I am not OK!

Dressed in jeans shorts and a flowery little blouse, she was as pretty as a diamond with her dark hair framing her porcelain doll face.
“Her name is Isabelle, and she just came to us on Wednesday,” her foster mom said, “and it’s been wild at our house ever since with electrical outages and no water, so she’s not too comfortable yet.”  She kissed Isabelle and handed her to me, the assigned baby-sitter for our church morning service.
The little diamond girl must have been two years old, or maybe three. She took her shoes off and started to cry.  I tried to busy her with plastic cups and plates and forks.  But she just stood there, totally uninterested in the myriads of toys surrounding her.
“It will be OK,” I said.  “Let’s just sit together for a while.”  I reached for her, and as she turned to me, she looked deep into my eyes and said, “I am not OK.  I want my mommy.”
I tried to hug her to myself, and she kind of went with it, but there was a definite resistance in her body.  She started to cry.
It wasn’t a cry like when a child falls down and scrapes her knee, or the cry that one might hear when a little one is hungry, or tired, or doesn’t get his or her way.  It was a cry from deep within her soul, a cry for love, safety, normalcy; a cry birthed in utter need.  It was the cry of a wounded child who lost her footing.  “I am not OK,” she sobbed, squirming herself out of my arms.  My heart bled.
She tapped me on the leg.  “Can I have my shoes?”
“Oh yes!” I said, excited that she wanted something.  I made a big production out of putting them on, but I did not get a smile out of her.
“All done,” I said.
She stood up and questioned me, “”Can I go see Mommy now?”
“No, Sweetheart, you can’t.  But it’s OK, I am here.”
“I am not OK,” she said, sobbing once more.  I stroke her hair and wondered about the depth of sadness in her eyes.  What have you lived through, little Isabelle, that you would wind up here?  You have a wonderful foster mom who is choosing to love and fight for you, but you’re right, you are not OK right now.  You feel lost in an ocean of loneliness with no place to rest your head.  You are not OK.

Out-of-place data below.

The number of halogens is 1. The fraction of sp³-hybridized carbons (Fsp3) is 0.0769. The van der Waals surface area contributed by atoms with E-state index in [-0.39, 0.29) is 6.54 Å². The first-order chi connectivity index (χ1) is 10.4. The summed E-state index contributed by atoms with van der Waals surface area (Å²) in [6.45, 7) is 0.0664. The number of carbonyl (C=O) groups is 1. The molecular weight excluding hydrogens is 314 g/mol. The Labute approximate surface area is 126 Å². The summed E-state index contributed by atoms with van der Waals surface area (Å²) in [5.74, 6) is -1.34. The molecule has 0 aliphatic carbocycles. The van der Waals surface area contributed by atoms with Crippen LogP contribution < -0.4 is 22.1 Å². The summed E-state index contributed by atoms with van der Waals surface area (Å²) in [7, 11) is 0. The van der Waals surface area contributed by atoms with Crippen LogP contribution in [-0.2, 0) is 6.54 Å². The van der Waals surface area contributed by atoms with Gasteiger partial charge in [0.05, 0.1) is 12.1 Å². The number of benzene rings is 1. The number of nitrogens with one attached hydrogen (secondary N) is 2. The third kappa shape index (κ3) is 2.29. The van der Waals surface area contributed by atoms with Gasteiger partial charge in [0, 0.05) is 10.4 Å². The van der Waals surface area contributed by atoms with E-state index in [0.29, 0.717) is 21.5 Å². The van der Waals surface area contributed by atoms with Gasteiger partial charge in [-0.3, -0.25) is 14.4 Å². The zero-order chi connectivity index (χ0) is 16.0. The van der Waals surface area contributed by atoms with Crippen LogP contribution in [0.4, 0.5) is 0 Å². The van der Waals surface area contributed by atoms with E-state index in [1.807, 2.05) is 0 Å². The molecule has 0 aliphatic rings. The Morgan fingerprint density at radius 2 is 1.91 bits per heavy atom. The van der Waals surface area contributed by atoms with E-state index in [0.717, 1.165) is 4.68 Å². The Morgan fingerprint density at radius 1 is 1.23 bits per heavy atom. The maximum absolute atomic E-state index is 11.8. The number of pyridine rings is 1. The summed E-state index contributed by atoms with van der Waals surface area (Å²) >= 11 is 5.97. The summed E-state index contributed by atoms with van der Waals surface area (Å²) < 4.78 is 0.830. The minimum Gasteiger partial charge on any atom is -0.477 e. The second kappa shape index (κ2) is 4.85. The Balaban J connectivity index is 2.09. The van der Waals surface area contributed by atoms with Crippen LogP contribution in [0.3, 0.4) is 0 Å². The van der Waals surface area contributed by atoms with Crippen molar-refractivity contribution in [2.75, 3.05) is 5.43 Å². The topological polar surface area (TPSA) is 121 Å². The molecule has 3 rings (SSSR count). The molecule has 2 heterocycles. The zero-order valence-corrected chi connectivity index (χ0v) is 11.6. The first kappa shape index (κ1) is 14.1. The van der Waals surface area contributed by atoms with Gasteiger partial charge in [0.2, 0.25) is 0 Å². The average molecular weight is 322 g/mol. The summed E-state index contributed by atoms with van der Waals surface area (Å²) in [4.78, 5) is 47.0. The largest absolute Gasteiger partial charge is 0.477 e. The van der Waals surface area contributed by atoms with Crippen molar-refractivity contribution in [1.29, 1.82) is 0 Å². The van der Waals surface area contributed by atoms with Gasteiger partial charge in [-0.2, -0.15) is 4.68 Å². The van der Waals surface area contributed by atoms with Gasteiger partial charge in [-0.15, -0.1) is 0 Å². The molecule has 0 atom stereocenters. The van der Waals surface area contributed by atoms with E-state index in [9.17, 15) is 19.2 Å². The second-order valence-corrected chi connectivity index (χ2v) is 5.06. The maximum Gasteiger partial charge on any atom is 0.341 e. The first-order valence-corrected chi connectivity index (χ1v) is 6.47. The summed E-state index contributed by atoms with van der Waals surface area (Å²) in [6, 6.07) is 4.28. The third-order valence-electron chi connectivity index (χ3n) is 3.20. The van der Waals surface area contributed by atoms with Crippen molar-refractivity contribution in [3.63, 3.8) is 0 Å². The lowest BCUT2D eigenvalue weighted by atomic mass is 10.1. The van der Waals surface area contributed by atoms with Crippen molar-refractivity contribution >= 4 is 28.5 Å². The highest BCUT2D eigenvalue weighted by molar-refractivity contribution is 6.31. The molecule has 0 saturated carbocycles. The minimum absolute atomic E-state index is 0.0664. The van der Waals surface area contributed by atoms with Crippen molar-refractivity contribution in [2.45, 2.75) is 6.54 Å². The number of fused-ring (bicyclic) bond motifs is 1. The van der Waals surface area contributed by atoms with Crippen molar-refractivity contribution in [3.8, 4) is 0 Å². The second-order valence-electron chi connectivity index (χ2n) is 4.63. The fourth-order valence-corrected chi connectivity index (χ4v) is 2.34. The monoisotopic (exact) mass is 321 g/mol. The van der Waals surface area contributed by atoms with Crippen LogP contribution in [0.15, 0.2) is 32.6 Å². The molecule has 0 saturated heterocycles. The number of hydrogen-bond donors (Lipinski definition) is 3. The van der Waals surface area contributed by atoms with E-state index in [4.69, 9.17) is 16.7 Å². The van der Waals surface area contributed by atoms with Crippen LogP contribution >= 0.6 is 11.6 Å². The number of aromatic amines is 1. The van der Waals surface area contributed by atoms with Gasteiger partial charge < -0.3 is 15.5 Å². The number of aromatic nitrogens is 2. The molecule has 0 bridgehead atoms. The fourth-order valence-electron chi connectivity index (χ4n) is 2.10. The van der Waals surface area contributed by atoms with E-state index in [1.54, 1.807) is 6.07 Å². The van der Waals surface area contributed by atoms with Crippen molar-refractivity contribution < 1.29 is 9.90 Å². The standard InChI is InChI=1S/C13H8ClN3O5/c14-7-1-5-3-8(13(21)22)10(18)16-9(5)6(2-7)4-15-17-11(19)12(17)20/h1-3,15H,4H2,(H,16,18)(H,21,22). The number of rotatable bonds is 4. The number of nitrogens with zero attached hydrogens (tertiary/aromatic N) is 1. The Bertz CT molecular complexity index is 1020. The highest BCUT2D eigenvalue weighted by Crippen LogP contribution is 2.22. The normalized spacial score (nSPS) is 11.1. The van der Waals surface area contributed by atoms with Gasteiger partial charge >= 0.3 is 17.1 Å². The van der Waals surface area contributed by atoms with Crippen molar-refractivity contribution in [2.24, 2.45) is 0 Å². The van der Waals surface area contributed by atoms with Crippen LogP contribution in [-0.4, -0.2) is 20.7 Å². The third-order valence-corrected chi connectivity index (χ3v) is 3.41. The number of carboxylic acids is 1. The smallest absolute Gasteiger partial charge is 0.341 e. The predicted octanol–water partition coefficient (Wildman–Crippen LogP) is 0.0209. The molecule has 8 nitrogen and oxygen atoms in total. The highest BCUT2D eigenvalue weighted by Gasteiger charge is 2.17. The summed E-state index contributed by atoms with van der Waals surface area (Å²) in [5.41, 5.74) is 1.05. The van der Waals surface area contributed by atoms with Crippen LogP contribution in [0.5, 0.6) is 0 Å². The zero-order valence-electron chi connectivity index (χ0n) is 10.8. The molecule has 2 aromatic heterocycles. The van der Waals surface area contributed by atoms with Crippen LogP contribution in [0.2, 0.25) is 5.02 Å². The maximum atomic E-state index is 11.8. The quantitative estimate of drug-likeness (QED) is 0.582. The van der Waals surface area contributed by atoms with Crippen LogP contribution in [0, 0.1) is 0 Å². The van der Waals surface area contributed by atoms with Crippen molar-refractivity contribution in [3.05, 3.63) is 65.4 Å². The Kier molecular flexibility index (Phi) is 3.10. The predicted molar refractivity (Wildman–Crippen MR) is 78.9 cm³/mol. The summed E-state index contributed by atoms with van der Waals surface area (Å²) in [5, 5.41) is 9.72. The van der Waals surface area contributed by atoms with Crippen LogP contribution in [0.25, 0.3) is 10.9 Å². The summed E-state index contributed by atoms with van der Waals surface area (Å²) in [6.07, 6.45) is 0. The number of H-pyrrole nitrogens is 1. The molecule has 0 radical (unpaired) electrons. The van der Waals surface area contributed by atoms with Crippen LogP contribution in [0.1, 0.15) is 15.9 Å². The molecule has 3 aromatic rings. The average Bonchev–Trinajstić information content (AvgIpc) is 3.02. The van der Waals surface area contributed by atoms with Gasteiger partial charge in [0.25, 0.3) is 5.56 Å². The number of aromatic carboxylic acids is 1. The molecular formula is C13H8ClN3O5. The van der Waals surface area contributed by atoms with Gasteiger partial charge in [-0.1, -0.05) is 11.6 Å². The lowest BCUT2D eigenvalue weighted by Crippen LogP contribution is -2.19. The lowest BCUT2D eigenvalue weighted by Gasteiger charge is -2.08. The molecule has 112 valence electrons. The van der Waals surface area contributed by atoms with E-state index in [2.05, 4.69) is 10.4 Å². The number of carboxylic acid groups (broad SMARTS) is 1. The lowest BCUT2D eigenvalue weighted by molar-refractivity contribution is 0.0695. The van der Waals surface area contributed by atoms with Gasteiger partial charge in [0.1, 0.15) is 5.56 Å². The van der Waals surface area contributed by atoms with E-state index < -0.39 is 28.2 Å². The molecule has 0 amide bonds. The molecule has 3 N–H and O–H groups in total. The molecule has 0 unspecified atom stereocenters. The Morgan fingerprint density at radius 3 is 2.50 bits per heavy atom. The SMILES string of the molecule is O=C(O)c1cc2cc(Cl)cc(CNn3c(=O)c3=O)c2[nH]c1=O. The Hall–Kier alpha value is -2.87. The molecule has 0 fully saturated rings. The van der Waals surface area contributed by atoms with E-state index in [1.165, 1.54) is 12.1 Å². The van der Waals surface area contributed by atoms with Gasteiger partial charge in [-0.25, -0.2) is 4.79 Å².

But you will be. There is a day coming where you will trust again and know that you are loved and safe.  How I wish you knew that there is One who loves you perfectly and forever right here, right now.

I started to sing softly about Jesus; she listened.  But I did not get a smile out of her–just haunting, sorrowful deep eyes in a porcelain face.

Linking up with Imperfect Prose and Proverbs 31



  1. Thank you so much, Barbara; you've captured my heart because you so perfectly captured Isabelle's little heart.


  2. I’m visiting from The Gypsy Mama… and this story is beautiful, and the words you put to it are beautiful, too. Thank you for reminding me to look into people’s hearts when I look at them, and wonder about their story. Thank you for reminding me to be compassionate.


  3. Thank you for sharing. I came to your blog reading Gypsy Mama’s posts you wish more people had read. Such anguish in the brokenness of this world. It looks its worse when we see it on a child.


  4. “You are not OK. But you will be. There is a day coming where you will trust again and know that you are loved and safe.” Amen. I have said these same sorts of things to myself so many times. The victory has already been won; we just have to live our way into it. So thankful for the way you ministered to this little one…just in being there.


  5. Thanking God for your ministry toward this sweet little girl. You have captured this moment beautifully. Praying right now.


  6. Awww how sweet and heartbreaking. It reminds me of so many children who are “not ok” It breaks my heart. The tried moments of caring seem so small in these little one’s lives but I so belief that every little moment and prayer counts.


  7. Oh Barbara, this just shot right into the depths of me. I am a foster mama and in the throes of adopting out of the foster system. They are not okay. If we could all be so honest, so open. Praying for Isabelle, that she opens wide to the Father-love of Jesus. Thank you for your words.


  8. “What does this sweet child need to hear?” That is a prayer for you and of course the foster mother to pray. Charge the angels to whisper in Isabelle’s ear, “you are loved, you are safe, you are Okay.” Our foster daughter was much older, but those prayers were mine as each evening I spent quality time with her just before she went to bed. She is on fire for Jesus and reaches out every chanch she gets to touch other lives. God is gracious. Thank you for sharing this awesome story at “Tell Me a Story.”


  9. As I read about Isabelle and read of her cries of ” I am not okay” I thought how often as humans do we feel this way and do we as Christians provide a safe place to be “not okay”. May we be a person that allows vulnerability. Visiting from TellHisStory


  10. As I read about Isabelle and her cry of “I am not Okay!” I thought of how often we have felt that we are not okay. May we be people that allow vulnerability and honesty in our relationships. Visiting from #TellHisStory



  11. This breaks my heart, Barbara. I’m so glad you were there for her, continuing to speak to her, hug her, sing to her. I pray she has more Barbaras in her life.


  12. Oh, heartbreaking. Oh Father, please embrace this young one in Your love, grace, comfort, and peace. Grant the foster family and all those connected with her patience, compassion, and divine wisdom. Amen.

    Deb Weaver


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